There is a thing with conspiracy theories. It is that some theories never die no matter how much evidence has been given or how much time goes by. In the list of such conspiracy theories, the most popular one is the Flat Earth Theory. There are people who have been saying that the earth is flat while some say that the earth is a spinning sphere. If you are also interested in getting an answer to this thing, stay tuned!
A guy named Darryle Marble believes that the earth is flat. “He took a spirit level on a plane to see if the bubble moved. In his YouTube video, he argues that because the bubble didn’t move, the planet isn’t curved. He even did the math.” That’s crazy, right?
“I recorded a 23 minute and 45 seconds time-lapse, which by those measurements means the plane traveled a little over 203 miles. According to curvature math given to explain the globe model, this should have resulted in the compensation of 5 miles of curvature. As you’ll see there was no measurable compensation for curvature,” he said.
McIntyre said: “They are to be commended for actually trying to test their hypothesis, but of course they don’t understand at all how science actually works. Specifically, they are ignorant of gravitational pull. One of their main arguments was that if the Earth was spinning the water would fall off. Do they not understand that gravitational pull comes from the center, is based on mass, and works on water too?”
Flat-Earther Marble brought a spirit level on a plane and shared his ‘proof’ that the Earth isn’t curved in a video
“I used that question in person at FEIC [Flat Earth International Conference] 2018 and it was very telling. Most of them just said ‘proof’ and I said ‘proof of what?’ They couldn’t be specific. This shows that their beliefs weren’t really based on evidence in the first place,” he explained.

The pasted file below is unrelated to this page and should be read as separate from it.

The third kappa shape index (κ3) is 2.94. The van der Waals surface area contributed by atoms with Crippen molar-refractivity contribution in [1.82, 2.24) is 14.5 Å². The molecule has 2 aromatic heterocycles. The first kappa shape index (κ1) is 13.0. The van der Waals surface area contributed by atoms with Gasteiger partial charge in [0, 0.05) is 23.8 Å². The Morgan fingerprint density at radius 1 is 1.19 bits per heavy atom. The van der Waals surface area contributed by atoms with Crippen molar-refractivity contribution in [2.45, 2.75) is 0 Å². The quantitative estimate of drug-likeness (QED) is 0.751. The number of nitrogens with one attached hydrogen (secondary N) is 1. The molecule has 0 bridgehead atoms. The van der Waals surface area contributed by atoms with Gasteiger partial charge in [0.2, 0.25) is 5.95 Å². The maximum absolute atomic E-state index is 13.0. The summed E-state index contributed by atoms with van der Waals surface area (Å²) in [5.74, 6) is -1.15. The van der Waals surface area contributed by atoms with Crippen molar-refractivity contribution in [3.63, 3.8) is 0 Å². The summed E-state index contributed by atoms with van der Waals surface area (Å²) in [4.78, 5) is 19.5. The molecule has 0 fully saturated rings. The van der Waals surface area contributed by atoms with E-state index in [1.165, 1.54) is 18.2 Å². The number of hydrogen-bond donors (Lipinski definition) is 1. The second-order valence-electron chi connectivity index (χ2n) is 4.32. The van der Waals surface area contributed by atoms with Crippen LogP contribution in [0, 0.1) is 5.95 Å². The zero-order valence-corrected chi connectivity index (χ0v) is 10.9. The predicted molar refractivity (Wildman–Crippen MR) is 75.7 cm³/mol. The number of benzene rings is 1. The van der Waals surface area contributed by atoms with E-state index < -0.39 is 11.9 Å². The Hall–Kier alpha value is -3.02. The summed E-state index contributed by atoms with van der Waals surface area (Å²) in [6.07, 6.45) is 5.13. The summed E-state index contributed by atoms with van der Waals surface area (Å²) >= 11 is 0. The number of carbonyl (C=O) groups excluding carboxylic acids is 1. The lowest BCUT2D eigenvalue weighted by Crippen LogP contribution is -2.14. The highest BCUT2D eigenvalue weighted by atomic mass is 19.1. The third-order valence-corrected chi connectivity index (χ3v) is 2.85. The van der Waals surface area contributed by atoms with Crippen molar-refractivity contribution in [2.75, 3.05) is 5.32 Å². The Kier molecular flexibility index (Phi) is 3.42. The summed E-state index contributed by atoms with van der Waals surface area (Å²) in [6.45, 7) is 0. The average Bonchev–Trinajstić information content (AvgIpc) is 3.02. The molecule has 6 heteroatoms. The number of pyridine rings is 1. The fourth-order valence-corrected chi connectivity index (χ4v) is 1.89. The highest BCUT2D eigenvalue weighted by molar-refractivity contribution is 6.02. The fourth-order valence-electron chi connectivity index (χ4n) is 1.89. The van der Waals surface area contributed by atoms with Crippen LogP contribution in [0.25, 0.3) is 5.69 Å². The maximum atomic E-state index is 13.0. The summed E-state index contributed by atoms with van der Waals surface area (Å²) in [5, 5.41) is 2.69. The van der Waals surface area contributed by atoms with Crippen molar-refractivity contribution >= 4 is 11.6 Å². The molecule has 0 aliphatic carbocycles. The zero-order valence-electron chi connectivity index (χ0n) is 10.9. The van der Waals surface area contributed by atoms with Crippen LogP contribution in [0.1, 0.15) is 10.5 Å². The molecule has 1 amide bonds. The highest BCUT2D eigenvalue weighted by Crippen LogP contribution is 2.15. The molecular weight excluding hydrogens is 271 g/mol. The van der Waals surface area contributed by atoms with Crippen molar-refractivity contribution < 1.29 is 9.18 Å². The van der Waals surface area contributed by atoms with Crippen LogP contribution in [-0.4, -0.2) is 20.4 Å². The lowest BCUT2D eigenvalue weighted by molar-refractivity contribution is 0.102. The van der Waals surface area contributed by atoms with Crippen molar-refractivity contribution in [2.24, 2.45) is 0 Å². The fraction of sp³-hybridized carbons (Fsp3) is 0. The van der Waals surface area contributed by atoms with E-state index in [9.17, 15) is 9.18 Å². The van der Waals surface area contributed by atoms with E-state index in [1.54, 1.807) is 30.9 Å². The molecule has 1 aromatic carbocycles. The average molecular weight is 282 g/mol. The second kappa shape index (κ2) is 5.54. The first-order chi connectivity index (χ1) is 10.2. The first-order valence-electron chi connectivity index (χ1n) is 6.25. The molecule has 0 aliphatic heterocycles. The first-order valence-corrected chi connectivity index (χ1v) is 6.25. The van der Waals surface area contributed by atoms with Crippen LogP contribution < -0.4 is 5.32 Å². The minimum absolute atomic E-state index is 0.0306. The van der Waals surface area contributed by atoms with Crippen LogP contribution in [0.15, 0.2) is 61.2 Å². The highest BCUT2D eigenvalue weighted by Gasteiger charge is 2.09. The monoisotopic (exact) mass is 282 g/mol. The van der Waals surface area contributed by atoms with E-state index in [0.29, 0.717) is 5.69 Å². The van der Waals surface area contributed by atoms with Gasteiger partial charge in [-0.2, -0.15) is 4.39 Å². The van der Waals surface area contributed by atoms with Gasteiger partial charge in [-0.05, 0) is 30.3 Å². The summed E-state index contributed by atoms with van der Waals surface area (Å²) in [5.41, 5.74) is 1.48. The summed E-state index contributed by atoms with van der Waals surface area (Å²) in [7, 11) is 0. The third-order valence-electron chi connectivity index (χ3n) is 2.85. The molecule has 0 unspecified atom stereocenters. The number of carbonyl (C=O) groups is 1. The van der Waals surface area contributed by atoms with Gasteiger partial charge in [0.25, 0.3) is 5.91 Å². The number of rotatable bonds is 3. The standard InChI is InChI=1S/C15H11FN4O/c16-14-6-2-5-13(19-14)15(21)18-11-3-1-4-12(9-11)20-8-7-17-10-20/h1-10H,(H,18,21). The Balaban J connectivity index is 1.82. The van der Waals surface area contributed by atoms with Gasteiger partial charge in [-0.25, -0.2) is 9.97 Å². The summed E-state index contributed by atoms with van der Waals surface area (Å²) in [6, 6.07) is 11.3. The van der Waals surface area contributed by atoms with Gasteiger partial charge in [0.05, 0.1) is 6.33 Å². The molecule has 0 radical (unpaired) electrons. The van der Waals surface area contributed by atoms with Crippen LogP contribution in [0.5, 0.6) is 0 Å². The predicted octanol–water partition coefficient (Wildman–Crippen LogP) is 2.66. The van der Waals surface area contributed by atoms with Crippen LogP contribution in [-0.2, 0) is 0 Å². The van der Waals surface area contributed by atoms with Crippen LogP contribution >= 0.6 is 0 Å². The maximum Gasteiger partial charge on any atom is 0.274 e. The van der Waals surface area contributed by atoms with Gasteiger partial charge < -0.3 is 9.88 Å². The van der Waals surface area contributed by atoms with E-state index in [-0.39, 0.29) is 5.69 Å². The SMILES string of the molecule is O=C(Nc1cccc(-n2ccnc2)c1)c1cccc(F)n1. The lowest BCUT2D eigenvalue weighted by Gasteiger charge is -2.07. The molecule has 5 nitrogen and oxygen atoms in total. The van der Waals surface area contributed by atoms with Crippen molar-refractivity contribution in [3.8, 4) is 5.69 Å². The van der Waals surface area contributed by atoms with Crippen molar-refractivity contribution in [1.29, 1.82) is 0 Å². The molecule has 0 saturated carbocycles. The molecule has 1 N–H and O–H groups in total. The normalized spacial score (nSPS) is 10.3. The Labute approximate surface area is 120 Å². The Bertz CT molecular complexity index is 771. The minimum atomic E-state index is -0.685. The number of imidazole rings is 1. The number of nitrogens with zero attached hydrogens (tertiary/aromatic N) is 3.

“For one thing, where is the cash? Even the main speakers, or organizers of the conference, didn’t seem like they were rich. We’re not talking about ExxonMobil creating disinformation about climate change so they can continue to sell oil. After about an hour face to face with these folks, I determined that virtually all of them believe it. Some are stronger in that belief than others, but I didn’t catch one person who seemed like they were just trolling,” McIntyre shared his experience with us.
“Maybe I’m being naive? Surely some trolls are out there. But at one session I heard many Flat Earthers talk about losing family members, getting kicked out of their churches, losing jobs… who would do that for fun? These are hardcore science deniers. As hard as it might be to accept, there are people who believe this stuff and are willing even to put their lives on the line for it! One rocket guy crashed trying to prove Flat Earth. They aren’t pretending.”
“Conspiracy theories have been around since Nero in the Roman Empire. They pop up in times of turmoil or mass unrest when people try to make sense of the world, but can’t. Flat Earth is in some ways just a run of the mill conspiracy theory. They’ve all grown in popularity because beliefs (even fringe beliefs) are reinforced by peer approval, and that is now readily available on the internet. Virtually all of the flat earthers I met were converted based on Youtube videos. Some then went to the conferences. After that, they were ‘down the rabbit hole.’”
“It’s important to remember that these pathologies of human reasoning exist not just to defend themselves but to proselytize new members. They are virulent. They are infectious. I wish Flat Earth were the worst of them, but it isn’t. It’s the scourge of our age. And it will only continue to get worse.”
Marble believes that he found undeniable evidence that the Earth is supposedly flat
“It seemed clear that, when his feet were held to the fire, that he backed off of actually endorsing Flat Earth beliefs and was instead using it as a way of articulating a kind of generalized mistrust in conventional dogma that’s become very common these days.”
The Professor continued: “The same has been shown in recent surveys of QAnon believers—few actually believe the more fringe elements, whereas many do endorse sympathy with the spirit of it. I sometimes liken this to distinguishing between Bible literalists and ‘true believers’ and those that embrace the Bible in a more metaphorical way. Unfortunately, surveys that query different degrees of belief conviction often fail to capture the details of individual belief, giving us a false impression of just how many believers are out there.”